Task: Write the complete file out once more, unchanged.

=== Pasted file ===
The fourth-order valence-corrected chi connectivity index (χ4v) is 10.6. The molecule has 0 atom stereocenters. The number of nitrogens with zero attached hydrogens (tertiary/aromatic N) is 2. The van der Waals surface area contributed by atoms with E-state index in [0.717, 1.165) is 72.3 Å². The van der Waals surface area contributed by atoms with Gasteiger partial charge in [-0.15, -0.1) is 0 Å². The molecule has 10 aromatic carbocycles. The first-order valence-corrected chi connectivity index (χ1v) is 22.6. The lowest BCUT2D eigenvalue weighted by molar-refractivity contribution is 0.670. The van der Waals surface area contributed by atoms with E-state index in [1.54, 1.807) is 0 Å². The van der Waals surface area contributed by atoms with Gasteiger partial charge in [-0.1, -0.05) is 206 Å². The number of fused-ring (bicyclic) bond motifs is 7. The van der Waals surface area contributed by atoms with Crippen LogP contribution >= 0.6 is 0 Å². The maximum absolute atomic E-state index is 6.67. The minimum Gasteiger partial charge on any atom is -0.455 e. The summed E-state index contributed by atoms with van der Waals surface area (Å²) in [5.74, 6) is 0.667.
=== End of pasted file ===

The fourth-order valence-corrected chi connectivity index (χ4v) is 10.6. The molecule has 0 atom stereocenters. The number of nitrogens with zero attached hydrogens (tertiary/aromatic N) is 2. The van der Waals surface area contributed by atoms with E-state index in [0.717, 1.165) is 72.3 Å². The van der Waals surface area contributed by atoms with Gasteiger partial charge in [-0.15, -0.1) is 0 Å². The molecule has 10 aromatic carbocycles. The first-order valence-corrected chi connectivity index (χ1v) is 22.6. The lowest BCUT2D eigenvalue weighted by molar-refractivity contribution is 0.670. The van der Waals surface area contributed by atoms with E-state index in [1.54, 1.807) is 0 Å². The van der Waals surface area contributed by atoms with Gasteiger partial charge in [-0.1, -0.05) is 206 Å². The number of fused-ring (bicyclic) bond motifs is 7. The van der Waals surface area contributed by atoms with Crippen LogP contribution >= 0.6 is 0 Å². The maximum absolute atomic E-state index is 6.67. The minimum Gasteiger partial charge on any atom is -0.455 e. The summed E-state index contributed by atoms with van der Waals surface area (Å²) in [5.74, 6) is 0.667.